China Rolls Out Program That Uses Cameras and Facial Recognition to Ensure Students Pay Attention

China Rolls Out Program That Uses Cameras and Facial Recognition to Ensure Students Pay Attention

With things like Smart Boards and connected lecterns becoming commonplace in classrooms at almost all levels, the way teachers work continues to evolve rapidly as technology continues to advance. China is taking it to another level, though, using a system called "Smart Eyes" that employs cameras and facial recognition to give a teacher real-time feedback on students.

I remember the first time I ever felt old was when I was teaching a calculus course. The first day of class, a technician came in and began turning on eight televisions mounted around the room. I asked him what he was doing and he told me he was setting the smart system, where students could watch me from anywhere in the room and I could present interactive math content. I launched into a "get off my lawn" tirade and chased him out of the room. The real question is: how mad would I have been had he installed the "Smart Eyes" system being tested in China right now? 

Hangzhou Number 11 High School in the Zhejiang Province has been testing the system, which uses cameras and facial recognition software to provide teachers with real-time data on a student's mood, which is categorized in seven ways, ranging from "antipathy" to "happy." The idea that with time-linked data on a student's engagement, teachers can analyze exactly where children became bored or lost interest in a lesson or teaching method and modify their teaching accordingly. It's a very interesting idea that could go a lot of ways depending on the final iteration of the tech and how teachers and students embrace it.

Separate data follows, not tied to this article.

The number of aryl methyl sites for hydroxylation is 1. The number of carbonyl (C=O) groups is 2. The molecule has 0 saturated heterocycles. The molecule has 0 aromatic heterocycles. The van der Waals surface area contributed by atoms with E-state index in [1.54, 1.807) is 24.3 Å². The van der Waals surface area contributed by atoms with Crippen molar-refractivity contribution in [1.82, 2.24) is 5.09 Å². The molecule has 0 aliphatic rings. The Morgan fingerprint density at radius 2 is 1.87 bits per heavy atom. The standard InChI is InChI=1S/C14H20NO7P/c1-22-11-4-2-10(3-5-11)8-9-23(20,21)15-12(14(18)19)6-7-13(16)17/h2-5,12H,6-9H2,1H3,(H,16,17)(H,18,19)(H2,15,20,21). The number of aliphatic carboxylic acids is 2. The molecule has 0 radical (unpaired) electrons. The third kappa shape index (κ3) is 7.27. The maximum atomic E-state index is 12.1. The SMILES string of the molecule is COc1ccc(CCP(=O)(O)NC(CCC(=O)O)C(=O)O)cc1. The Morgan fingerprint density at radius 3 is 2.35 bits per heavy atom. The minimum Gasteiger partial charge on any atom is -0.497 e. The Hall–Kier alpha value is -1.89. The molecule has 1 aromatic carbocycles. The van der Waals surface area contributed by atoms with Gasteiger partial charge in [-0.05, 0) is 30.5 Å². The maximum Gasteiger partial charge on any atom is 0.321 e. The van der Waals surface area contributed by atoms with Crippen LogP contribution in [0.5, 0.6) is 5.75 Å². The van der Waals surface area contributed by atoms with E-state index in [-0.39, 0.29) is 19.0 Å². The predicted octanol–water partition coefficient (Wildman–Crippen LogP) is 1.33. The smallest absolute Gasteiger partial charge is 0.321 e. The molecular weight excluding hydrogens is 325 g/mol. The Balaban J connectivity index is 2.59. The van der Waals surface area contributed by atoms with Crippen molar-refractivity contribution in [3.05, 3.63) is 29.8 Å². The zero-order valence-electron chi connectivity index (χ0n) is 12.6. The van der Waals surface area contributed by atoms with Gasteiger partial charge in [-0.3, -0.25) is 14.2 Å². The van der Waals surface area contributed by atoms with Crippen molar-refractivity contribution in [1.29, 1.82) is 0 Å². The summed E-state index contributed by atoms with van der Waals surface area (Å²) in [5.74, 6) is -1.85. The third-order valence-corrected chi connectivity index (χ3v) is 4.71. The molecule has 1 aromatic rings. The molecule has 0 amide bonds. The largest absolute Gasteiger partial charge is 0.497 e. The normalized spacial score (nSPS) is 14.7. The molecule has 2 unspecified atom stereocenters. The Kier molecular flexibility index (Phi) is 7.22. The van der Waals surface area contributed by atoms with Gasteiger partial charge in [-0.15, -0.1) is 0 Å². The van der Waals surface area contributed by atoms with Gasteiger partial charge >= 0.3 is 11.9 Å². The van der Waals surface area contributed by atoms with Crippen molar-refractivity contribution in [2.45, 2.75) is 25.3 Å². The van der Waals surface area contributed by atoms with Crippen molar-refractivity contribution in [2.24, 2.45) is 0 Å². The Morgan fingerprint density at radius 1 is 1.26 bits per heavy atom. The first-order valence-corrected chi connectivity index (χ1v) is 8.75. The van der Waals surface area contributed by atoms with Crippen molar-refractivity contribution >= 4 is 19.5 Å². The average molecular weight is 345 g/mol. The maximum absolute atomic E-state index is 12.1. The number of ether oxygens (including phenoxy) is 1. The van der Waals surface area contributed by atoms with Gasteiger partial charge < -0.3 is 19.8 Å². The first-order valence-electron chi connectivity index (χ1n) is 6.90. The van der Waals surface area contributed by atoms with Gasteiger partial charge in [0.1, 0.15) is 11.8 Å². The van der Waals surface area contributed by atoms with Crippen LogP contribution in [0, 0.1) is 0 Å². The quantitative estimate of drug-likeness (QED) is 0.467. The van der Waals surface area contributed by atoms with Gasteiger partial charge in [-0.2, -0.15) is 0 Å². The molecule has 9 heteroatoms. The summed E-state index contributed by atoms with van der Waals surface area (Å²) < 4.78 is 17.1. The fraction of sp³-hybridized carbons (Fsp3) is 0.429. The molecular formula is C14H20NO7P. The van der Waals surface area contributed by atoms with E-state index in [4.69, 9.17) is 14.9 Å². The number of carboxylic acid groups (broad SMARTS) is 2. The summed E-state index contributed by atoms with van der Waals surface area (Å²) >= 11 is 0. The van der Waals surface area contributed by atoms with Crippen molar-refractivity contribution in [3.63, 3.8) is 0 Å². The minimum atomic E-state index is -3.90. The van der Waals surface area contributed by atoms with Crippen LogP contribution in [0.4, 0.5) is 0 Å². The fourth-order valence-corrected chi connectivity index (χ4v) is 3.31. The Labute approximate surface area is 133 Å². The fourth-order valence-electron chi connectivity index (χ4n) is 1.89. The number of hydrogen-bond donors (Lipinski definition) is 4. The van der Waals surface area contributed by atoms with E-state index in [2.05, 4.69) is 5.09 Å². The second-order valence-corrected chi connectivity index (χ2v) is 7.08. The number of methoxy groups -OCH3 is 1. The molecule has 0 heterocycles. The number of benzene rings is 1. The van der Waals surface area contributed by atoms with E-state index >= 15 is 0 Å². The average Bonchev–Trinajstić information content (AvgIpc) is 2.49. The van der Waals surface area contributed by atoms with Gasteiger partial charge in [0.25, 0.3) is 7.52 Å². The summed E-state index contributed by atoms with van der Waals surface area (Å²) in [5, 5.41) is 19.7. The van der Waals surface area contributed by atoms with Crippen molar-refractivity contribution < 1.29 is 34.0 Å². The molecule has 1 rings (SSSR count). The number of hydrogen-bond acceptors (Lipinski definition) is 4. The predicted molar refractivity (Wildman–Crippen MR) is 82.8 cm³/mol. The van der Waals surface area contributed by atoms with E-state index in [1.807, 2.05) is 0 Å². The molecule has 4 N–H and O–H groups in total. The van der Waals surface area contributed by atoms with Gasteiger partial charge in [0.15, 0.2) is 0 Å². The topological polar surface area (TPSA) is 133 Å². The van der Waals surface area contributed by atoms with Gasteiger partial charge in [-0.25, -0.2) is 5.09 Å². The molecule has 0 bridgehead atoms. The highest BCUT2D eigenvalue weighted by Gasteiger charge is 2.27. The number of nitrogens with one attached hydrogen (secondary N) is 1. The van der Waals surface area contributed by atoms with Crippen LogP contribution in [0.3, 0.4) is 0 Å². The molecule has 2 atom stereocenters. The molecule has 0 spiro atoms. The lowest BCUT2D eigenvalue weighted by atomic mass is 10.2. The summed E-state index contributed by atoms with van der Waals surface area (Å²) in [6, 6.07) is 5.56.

Lead image by 祝 鹤槐, used under Creative Commons. 

Alex Cooke's picture

Alex Cooke is a Cleveland-based portrait, events, and landscape photographer. He holds an M.S. in Applied Mathematics and a doctorate in Music Composition. He is also an avid equestrian.

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And this is how we're further training ourselves to be less able to interact with each other and to develop social skills.

It doesn't take a genius to look around the room and determine what a student's mood is, or how engaged they are, or if they're confused or if they're understanding the material. Now, it is hard for some people, but if you're going to go through the trouble of becoming a teacher (all the education/training), then you need to also be wise enough to invest some time in becoming emotionally intelligent and learning to read people.

Also, there's going to be a lot of students who will never enjoy the classroom, nor be engaged. It's a simple fact. Many kids/adults are doing it specifically for the goal; the degree. They're not doing it for the education. In the end, it's on the student to be motivated to learn. They're the final one responsible for their emotions. I can do everything I can to make my material as inspiring, engaging, and motivational as possible, but it's not gonna engage every student. That will never happen.

Why do they need cameras for that? I guess it's always obvious to teacher when students do not pay attention. It's more about training kids that government is watching you starting from school!